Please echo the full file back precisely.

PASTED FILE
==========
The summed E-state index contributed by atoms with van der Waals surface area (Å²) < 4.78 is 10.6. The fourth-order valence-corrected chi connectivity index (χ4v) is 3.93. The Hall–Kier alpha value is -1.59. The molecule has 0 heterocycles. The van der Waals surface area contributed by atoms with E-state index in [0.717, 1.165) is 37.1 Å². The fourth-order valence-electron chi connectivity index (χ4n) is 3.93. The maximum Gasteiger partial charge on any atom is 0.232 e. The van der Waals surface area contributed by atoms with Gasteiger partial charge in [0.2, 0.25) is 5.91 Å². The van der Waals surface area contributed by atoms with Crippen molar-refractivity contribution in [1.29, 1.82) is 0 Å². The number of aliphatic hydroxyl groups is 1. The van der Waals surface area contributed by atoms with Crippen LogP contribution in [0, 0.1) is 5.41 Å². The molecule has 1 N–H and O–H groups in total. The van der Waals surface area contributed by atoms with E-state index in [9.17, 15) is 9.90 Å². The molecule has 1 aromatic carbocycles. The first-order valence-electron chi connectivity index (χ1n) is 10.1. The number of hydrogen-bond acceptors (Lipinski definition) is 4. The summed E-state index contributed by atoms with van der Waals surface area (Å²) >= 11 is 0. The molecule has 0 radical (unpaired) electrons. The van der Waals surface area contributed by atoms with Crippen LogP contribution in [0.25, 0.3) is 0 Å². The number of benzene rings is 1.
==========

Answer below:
The summed E-state index contributed by atoms with van der Waals surface area (Å²) < 4.78 is 10.6. The fourth-order valence-corrected chi connectivity index (χ4v) is 3.93. The Hall–Kier alpha value is -1.59. The molecule has 0 heterocycles. The van der Waals surface area contributed by atoms with E-state index in [0.717, 1.165) is 37.1 Å². The fourth-order valence-electron chi connectivity index (χ4n) is 3.93. The maximum Gasteiger partial charge on any atom is 0.232 e. The van der Waals surface area contributed by atoms with Gasteiger partial charge in [0.2, 0.25) is 5.91 Å². The van der Waals surface area contributed by atoms with Crippen molar-refractivity contribution in [1.29, 1.82) is 0 Å². The number of aliphatic hydroxyl groups is 1. The van der Waals surface area contributed by atoms with Crippen LogP contribution in [0, 0.1) is 5.41 Å². The molecule has 1 N–H and O–H groups in total. The van der Waals surface area contributed by atoms with E-state index in [9.17, 15) is 9.90 Å². The molecule has 1 aromatic carbocycles. The first-order valence-electron chi connectivity index (χ1n) is 10.1. The number of hydrogen-bond acceptors (Lipinski definition) is 4. The summed E-state index contributed by atoms with van der Waals surface area (Å²) >= 11 is 0. The molecule has 0 radical (unpaired) electrons. The van der Waals surface area contributed by atoms with Crippen LogP contribution in [0.25, 0.3) is 0 Å². The number of benzene rings is 1.